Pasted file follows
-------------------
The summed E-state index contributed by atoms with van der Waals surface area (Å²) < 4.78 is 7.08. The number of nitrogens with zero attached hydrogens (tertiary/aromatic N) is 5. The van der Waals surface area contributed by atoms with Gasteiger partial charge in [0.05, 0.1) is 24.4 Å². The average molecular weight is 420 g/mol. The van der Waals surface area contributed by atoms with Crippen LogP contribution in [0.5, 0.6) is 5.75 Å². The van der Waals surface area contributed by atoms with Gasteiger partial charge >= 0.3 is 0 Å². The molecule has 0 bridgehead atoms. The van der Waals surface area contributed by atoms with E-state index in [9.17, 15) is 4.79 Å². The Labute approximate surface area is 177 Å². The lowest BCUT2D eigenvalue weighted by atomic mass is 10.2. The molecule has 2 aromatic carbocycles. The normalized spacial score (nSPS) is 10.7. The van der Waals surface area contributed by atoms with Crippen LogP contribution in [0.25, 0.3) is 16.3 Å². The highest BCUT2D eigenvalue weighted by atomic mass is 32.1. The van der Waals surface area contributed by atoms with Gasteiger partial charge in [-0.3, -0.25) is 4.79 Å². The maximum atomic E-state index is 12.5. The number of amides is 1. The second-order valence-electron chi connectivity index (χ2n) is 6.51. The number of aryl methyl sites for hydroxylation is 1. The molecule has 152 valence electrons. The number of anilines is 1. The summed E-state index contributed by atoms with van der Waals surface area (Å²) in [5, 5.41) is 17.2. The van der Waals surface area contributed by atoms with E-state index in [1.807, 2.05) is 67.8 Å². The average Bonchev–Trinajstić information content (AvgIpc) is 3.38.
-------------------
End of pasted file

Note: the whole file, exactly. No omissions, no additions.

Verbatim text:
The summed E-state index contributed by atoms with van der Waals surface area (Å²) < 4.78 is 7.08. The number of nitrogens with zero attached hydrogens (tertiary/aromatic N) is 5. The van der Waals surface area contributed by atoms with Gasteiger partial charge in [0.05, 0.1) is 24.4 Å². The average molecular weight is 420 g/mol. The van der Waals surface area contributed by atoms with Crippen LogP contribution in [0.5, 0.6) is 5.75 Å². The van der Waals surface area contributed by atoms with Gasteiger partial charge >= 0.3 is 0 Å². The molecule has 0 bridgehead atoms. The van der Waals surface area contributed by atoms with E-state index in [9.17, 15) is 4.79 Å². The Labute approximate surface area is 177 Å². The lowest BCUT2D eigenvalue weighted by atomic mass is 10.2. The molecule has 2 aromatic carbocycles. The normalized spacial score (nSPS) is 10.7. The van der Waals surface area contributed by atoms with Crippen LogP contribution in [0.25, 0.3) is 16.3 Å². The highest BCUT2D eigenvalue weighted by atomic mass is 32.1. The van der Waals surface area contributed by atoms with Gasteiger partial charge in [-0.3, -0.25) is 4.79 Å². The maximum atomic E-state index is 12.5. The number of amides is 1. The second-order valence-electron chi connectivity index (χ2n) is 6.51. The number of aryl methyl sites for hydroxylation is 1. The molecule has 152 valence electrons. The number of anilines is 1. The summed E-state index contributed by atoms with van der Waals surface area (Å²) in [5, 5.41) is 17.2. The van der Waals surface area contributed by atoms with E-state index in [1.807, 2.05) is 67.8 Å². The average Bonchev–Trinajstić information content (AvgIpc) is 3.38.